The Sears I visited last week seemed tired, and trudging along without a sense or purpose. The people working there seemed listless as well. The demographics of shoppers has changed as well. No more is Sears a store where the middle class want to shop or even be seen at. Interestingly, the demographics of the sales people seems to have changed as well- perhaps to match the demographics of the shoppers.
As I wandered through the store, I saw all the signs of a store that does not care – the artificial brick facade wall paper on the pillars, the lack of interest of the sales people to help you, the lack of foot traffic on a Sunday….. all signs of a store that has lost its way.
I started remembering the other icons of America – Pan American Airlines, TWA Airlines, Woolworths, Montgomery Ward Dept Store, Emporium Dept Store, Circuit City, CompUsa, Linen’NThings, Osco Drugs, Gateway Computers, Levitz Furniture, and more recently Radio Shack- all of which are no more or on their way out.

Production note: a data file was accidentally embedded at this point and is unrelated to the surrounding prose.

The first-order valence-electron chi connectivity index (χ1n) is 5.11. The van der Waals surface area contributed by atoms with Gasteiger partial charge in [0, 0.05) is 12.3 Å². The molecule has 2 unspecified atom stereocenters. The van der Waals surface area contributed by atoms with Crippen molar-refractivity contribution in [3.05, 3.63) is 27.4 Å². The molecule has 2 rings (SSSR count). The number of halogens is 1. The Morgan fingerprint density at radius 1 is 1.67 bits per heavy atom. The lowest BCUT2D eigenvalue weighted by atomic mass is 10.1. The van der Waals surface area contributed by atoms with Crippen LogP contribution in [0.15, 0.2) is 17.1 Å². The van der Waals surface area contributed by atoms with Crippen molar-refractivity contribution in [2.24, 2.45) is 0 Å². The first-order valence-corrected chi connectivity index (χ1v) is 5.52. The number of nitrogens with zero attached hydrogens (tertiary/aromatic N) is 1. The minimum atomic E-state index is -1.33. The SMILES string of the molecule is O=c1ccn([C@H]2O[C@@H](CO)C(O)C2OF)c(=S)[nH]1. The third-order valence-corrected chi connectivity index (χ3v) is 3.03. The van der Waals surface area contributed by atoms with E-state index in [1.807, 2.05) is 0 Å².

I remembered what I had learnt in my marketing class from my MBA program from over 20 years ago- companies need to identify the what business they are in and continuously innovate to ensure they stay relevant to their area of focus and competitive to their customers. The company making kerosine lanterns did not recognize until it was too late that they were in the business providing light – and when the electric light bulb was invented and became commercialized, found itself irrelevant to the customer and closed shop.
Old brick-and-mortar stores find it even more challenging to stay relevant in the world of social networking, and the new generation of shoppers who both interact and shop in a whole new way. It is therefore imperative for them to relate to the new generation and continiously reinvent themselves if they want to succeed or even survive.